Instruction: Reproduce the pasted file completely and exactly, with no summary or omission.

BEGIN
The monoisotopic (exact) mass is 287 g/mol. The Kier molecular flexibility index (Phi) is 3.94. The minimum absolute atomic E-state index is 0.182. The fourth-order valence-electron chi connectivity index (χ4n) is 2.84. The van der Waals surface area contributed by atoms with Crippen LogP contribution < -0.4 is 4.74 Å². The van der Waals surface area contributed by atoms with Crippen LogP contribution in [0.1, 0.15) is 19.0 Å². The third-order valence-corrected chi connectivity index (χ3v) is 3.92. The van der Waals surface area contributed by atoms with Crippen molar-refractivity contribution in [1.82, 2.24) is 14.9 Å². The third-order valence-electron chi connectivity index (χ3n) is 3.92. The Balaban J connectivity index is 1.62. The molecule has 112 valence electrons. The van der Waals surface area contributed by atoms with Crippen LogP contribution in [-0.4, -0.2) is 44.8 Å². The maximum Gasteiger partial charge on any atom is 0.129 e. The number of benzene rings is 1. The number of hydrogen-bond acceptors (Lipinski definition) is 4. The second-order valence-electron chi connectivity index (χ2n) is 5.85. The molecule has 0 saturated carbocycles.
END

The monoisotopic (exact) mass is 287 g/mol. The Kier molecular flexibility index (Phi) is 3.94. The minimum absolute atomic E-state index is 0.182. The fourth-order valence-electron chi connectivity index (χ4n) is 2.84. The van der Waals surface area contributed by atoms with Crippen LogP contribution < -0.4 is 4.74 Å². The van der Waals surface area contributed by atoms with Crippen LogP contribution in [0.1, 0.15) is 19.0 Å². The third-order valence-corrected chi connectivity index (χ3v) is 3.92. The van der Waals surface area contributed by atoms with Crippen molar-refractivity contribution in [1.82, 2.24) is 14.9 Å². The third-order valence-electron chi connectivity index (χ3n) is 3.92. The Balaban J connectivity index is 1.62. The molecule has 112 valence electrons. The van der Waals surface area contributed by atoms with Crippen LogP contribution in [-0.4, -0.2) is 44.8 Å². The maximum Gasteiger partial charge on any atom is 0.129 e. The number of benzene rings is 1. The number of hydrogen-bond acceptors (Lipinski definition) is 4. The second-order valence-electron chi connectivity index (χ2n) is 5.85. The molecule has 0 saturated carbocycles.